By Stephen H. Wildstrom On Jan. 4, it became a violation of federal law to send much of the junk that has been jamming our e-mail inboxes in ever-increasing quantities. Unfortunately, the spammers seem not to have noticed. On Jan. 5, the junk messages continued to roll into my account at the rate of 15 or so an hour.
The lack of response was in sharp contrast to Oct. 1, when the Federal Trade Commission's Do Not Call list took effect. My home phone stopped ringing, with at least a 95% reduction in junk calls. Why didn't the portentously named Controlling the Assault of Non-Solicited Pornography & Marketing (CAN-SPAM) Act of 2003 have a comparable effect? There are many reasons, but they boil down to the difference between a serious-minded FTC that really wanted to do something about a plague of junk calls and a Congress that desperately wanted to appear as though it had done something about spam.
SCOFFLAW LEGION. Do Not Call was the product of a long effort by the FTC (working together with the Federal Communications Commission, with which it shared jurisdiction), and the regulations were phased in over a period of months, accompanied by a public-education campaign. By the time the regs took effect, 50 million households, representing more people than vote in most elections (or even watch a Super Bowl), had signed up for the list.
This concentrated the minds of telemarketers wonderfully. Whatever denial they had been in about how the public regarded their activities couldn't survive a chorus of 50 million voices. Furthermore, many of the most aggressive telemarketers -- financial institutions, telecom companies, even licensed home-improvement contractors -- are under some pressure to live within the law.
Whatever spammers suffer from, it's not denial. They know that 99.999% of the people who receive their messages hate them, and they're willing to settle for the 0.001%. Much of what they do was of dubious legality before CAN-SPAM became law, and if they didn't worry about wire fraud then, a new statute is unlikely to affect them much.
NO GUARANTEES. More is wrong here, though, than a law hurriedly passed in the dying days of a congressional session and pushed into effect before government agencies, the public, or even the spammers themselves could get ready. The law itself is badly flawed in a number of respects.
With Do Not Call, you register once, and all covered telemarketers must stop calling. In a concession that won the support of the Direct Marketing Assn. but severely damaged the effectiveness of the bill, CAN-SPAM requires recipients to tell each sender they don't want mail, and they have no more assurance than in the past that the "opt out" links in messages are genuine -- and not just a trick to validate addresses so they can be sold for a higher price.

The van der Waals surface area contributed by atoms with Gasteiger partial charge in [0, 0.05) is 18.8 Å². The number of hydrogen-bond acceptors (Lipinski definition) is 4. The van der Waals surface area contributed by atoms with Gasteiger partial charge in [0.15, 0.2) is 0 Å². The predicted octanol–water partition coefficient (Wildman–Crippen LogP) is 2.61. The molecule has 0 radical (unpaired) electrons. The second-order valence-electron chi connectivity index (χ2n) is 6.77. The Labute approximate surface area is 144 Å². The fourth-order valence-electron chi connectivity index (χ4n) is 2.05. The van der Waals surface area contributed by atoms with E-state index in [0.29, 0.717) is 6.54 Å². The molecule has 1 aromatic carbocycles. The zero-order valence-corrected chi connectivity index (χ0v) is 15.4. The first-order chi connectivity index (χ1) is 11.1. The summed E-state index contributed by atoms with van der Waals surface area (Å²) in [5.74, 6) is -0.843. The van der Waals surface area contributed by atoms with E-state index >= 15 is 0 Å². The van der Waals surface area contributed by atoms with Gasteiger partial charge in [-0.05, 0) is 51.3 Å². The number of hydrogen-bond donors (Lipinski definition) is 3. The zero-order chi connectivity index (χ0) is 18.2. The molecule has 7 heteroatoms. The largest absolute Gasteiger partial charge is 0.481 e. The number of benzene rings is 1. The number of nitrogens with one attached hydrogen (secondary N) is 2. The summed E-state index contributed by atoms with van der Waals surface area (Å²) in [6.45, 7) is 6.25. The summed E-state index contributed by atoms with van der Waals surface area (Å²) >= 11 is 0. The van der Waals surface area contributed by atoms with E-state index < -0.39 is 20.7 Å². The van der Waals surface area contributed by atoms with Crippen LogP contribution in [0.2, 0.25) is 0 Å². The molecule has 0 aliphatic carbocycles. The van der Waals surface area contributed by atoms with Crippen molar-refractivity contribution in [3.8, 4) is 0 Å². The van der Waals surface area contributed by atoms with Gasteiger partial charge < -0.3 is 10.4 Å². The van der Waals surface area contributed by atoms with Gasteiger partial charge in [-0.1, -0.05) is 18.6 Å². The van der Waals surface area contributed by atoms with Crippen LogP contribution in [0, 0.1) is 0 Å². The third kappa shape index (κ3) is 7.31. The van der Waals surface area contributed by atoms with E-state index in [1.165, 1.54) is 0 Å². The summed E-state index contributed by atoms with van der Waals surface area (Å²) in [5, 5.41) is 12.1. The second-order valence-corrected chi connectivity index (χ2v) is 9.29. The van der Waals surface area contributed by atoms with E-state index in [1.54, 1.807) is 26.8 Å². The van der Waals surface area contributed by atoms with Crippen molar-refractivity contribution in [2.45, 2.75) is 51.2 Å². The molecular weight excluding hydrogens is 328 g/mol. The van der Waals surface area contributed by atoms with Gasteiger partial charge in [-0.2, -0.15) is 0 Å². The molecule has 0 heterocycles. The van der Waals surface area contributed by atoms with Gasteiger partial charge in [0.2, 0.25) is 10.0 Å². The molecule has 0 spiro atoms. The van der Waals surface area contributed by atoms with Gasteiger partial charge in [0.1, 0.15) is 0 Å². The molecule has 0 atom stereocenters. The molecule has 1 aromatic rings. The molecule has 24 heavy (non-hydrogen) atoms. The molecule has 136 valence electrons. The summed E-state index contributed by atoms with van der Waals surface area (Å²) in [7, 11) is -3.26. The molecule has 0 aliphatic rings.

The law orders the FTC to come up with a plan for a Do Not Spam list within six months, but Chairman Tim Muris, who opposed the provision, has made a persuasive case for why differences between the phone system and the Internet make this an awful idea.
Consider: The law sets draconian penalties for violations -- damages of up to $2 million, fines, even jail terms. But neither the overburdened FTC nor hard-pressed U.S. Attorneys get any new enforcement resources. Do Not Call is practically self-enforcing: If a number is on the list and phone-company records show that a telemarketer made the call, there's not much of a defense.
SPITZER OF SPAM? On the other hand, the lack of Internet records usable as evidence, not to mention the use of offshore cutouts and other means of disguising the source of messages, makes spam enforcement much harder. The law specifically bars class actions on behalf of individuals. Internet service providers (ISPs) can sue for damages -- but only under limited circumstances.
The law actually has some very good provisions, mostly the technical ones that require valid return addresses and make it illegal to forge other routing information that accompanies each message. Coupled with some changes in the architecture of Internet mail handling and increased antispam vigilance by ISPs and network operators, these could, over time, have real impact on spam's volume.
Perhaps the best hope for enforcement is the power given to state attorneys general to bring suits on behalf of their citizens. (Anybody out there want to be the Eliot Spitzer of spam?) A couple of successful, high-profile prosecutions could have a wonderfully salutary effect on many spammers.
Until then, unlike the immediate and stunning effect of Do Not Call, the impact of CAN-SPAM will reveal itself only over months or perhaps years. The bottom line: Don't hold your breath waiting for the spam to stop. Wildstrom is Technology & You columnist for BusinessWeek. Follow his Flash Product Reviews, only on BusinessWeek Online